Kirk Marshall Photography | A March across Powell, 17

A March across Powell, 17

June 28, 2016  •  Leave a Comment

March 17, 2014

I slept soundly for about six hours until I had to get up and pee.  After that I was in and out until dawn. The overnight winds fluttered the tarp once or twice but were mostly calm.

As I'm getting up I turn on the radio for a weather update. This morning they've updated the forecast to 25-35 mph with gusts to 55.  Okay, I'm not going anywhere. The forecast predicts the front will move through the area this afternoon/evening after which the winds will die down.  I'm hoping.

After breakfast I pack everything away and make sure it's all tied down and head off for a walk.  Between the lake on my north and the cliffs on the south I can't go too far but there are a lot of nooks and crannies to explore and they keep me busy for a couple of hours. As I'm exploring and photographing, the wind is steadily building. As I wader to the west I get a glimpse of the windsock on the pump-out station which during the gusts is straight and horizontal.  I don't know it's rating but it looks like we're exceeding it. Yep, it's gonna blow.

The Lost Hat, Glen Canyon NRA, UTThe Lost Hat, Glen Canyon NRA, UTA lost hat on the beach of Lake Powell, UT.


We're taught right from wrong to control us, or to get us to control ourselves and conform to society.  We're taught societal rules based on the notion that we can choose and have control over our actions.  My lady-friend had a choice, she could choose to break the hood ornament from that car or not. We refer to that freedom of choice as freewill and it's a fundamental tenet of our system of beliefs.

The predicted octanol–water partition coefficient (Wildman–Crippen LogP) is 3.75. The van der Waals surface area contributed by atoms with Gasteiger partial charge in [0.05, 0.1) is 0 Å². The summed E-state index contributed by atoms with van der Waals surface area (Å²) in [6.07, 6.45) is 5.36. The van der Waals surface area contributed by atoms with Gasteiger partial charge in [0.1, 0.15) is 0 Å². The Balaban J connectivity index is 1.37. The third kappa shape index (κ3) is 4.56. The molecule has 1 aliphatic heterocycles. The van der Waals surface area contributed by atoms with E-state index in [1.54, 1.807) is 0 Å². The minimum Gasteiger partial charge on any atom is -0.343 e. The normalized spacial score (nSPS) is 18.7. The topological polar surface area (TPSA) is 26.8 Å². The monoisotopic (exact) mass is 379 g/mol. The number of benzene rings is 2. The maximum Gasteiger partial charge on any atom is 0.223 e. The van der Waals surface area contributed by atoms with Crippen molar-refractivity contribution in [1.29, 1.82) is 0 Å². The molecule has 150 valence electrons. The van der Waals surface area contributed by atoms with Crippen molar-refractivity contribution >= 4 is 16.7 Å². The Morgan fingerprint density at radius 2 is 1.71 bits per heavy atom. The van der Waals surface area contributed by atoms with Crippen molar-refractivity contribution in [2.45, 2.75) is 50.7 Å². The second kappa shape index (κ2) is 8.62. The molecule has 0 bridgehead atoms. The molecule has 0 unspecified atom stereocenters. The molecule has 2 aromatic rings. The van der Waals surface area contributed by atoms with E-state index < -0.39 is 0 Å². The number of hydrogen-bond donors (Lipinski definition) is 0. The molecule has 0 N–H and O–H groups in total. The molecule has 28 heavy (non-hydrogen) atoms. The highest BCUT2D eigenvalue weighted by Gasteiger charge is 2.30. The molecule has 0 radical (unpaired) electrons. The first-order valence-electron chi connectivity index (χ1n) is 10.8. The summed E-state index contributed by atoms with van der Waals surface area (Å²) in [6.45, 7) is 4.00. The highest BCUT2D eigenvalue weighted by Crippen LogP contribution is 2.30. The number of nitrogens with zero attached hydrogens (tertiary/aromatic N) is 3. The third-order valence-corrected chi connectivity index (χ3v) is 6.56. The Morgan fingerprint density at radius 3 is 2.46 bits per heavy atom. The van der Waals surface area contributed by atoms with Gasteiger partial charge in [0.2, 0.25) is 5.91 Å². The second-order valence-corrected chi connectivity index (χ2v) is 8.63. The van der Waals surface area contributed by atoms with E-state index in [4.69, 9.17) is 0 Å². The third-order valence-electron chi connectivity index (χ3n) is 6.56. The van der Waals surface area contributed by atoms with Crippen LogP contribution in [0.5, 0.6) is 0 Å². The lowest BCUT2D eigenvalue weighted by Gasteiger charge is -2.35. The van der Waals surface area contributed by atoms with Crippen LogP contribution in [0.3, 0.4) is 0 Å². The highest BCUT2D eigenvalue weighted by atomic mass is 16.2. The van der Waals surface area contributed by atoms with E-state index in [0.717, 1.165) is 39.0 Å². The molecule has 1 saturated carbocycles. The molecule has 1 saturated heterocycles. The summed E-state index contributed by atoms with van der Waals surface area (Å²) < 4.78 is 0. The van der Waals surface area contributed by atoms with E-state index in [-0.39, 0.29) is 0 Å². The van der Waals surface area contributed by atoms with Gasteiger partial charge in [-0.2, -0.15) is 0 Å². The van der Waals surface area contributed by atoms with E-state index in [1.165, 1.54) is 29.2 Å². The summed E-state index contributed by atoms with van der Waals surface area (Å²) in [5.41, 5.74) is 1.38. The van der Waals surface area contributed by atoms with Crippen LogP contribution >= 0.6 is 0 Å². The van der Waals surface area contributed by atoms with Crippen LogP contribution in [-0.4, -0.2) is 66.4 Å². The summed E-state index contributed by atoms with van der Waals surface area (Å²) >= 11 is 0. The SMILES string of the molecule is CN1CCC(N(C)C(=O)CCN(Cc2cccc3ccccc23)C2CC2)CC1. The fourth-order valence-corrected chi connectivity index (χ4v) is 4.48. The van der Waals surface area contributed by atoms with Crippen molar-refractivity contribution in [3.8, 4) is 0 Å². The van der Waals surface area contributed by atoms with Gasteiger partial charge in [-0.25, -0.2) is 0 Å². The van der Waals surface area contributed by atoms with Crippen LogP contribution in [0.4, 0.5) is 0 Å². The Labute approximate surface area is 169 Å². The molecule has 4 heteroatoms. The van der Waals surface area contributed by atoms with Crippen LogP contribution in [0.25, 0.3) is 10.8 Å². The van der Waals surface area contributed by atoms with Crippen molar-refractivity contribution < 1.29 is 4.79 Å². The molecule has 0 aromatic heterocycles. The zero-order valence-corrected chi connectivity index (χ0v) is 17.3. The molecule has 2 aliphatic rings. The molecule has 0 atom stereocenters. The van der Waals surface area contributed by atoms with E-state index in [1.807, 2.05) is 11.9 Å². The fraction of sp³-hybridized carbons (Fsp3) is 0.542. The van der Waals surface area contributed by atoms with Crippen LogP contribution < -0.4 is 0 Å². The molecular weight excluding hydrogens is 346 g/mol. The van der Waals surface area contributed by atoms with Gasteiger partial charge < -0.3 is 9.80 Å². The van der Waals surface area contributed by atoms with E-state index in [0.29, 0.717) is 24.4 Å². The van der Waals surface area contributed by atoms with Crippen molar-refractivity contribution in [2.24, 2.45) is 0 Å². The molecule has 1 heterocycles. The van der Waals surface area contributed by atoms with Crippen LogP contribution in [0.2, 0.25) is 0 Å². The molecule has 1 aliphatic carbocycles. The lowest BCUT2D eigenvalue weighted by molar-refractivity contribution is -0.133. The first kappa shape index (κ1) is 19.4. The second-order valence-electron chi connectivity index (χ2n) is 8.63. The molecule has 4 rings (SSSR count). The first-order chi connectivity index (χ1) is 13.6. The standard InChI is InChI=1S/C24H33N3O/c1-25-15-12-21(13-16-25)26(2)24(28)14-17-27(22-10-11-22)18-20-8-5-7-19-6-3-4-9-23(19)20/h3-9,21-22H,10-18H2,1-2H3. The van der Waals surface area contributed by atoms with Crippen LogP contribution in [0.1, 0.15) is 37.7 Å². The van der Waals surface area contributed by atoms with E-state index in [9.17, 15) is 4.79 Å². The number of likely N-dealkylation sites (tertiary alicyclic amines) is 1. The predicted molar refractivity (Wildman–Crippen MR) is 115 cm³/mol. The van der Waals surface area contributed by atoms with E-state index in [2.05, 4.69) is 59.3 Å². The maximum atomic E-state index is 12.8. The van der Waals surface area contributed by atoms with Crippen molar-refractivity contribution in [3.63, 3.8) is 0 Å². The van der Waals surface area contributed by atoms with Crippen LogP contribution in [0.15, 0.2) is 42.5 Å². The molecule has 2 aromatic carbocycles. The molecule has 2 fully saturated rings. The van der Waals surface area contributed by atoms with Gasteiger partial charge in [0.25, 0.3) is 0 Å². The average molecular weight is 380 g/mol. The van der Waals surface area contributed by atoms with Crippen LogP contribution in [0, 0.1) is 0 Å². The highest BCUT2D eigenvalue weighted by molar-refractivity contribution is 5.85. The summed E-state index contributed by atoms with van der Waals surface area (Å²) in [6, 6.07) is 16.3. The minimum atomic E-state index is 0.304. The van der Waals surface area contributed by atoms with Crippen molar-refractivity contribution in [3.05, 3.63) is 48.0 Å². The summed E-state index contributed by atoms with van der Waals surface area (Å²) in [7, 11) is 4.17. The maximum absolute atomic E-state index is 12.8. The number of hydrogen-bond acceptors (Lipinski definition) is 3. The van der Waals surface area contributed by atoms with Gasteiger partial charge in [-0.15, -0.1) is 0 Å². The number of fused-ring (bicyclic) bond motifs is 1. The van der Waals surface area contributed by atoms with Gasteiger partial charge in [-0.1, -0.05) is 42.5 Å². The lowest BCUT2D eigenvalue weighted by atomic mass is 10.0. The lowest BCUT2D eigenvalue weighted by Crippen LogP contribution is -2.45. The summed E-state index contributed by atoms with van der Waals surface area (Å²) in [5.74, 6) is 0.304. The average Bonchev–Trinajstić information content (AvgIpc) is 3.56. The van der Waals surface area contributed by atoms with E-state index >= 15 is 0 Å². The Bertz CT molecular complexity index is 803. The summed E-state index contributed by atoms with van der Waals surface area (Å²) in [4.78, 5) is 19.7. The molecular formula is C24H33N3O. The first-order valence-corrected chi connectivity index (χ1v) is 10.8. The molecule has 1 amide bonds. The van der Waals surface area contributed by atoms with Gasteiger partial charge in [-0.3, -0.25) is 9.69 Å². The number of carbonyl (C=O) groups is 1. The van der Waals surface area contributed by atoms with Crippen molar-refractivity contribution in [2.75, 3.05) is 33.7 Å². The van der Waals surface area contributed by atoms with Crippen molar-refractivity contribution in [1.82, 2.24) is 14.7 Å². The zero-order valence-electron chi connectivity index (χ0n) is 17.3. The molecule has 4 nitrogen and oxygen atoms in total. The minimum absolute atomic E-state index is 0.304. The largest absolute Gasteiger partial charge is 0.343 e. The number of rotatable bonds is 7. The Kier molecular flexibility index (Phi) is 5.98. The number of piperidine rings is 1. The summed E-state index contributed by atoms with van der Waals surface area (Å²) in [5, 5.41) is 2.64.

We view our whole world through that basic assumption, that we can choose our actions. The person who has offended us choose to offend us, therefore we're justified in our revenge. But what if we change our point of view and view the world, our lives, others, everything not as if we have a choice, but as if everything, all our actions, all the action of others, are predetermined?  What if we viewed every moment, word and action of our entire lives like a huge complex movie script? That all we, and everyone with which we come in contact, are doing is just playing our predefined role?

How does that change our view, if at all?

Before we proceed, let me be clear. I'm not saying that that is how it is, that we don't have a choice in our actions, that freewill doesn't exist. I'm just asking what happens, how does our view of the world, life, the actions of others, the actions of ourselves, change, if at all, by assuming a different perspective.

A few days ago when it was windy, I marveled at the different perspectives I had between sitting in the puny kayak bouncing among the wave verses standing on a rise of an island looking at them from solid, stable rock. Which point of view of the lake is right, which is correct? The one from amid the turbulence and turmoil with death by drowning just a moment away or the one from the relative safety of the shore where the lake appears to have only a slight ripple?  Okay, maybe this is a bad example with too much emotion wrapped up in it, but it got us started. Let's try another scenario.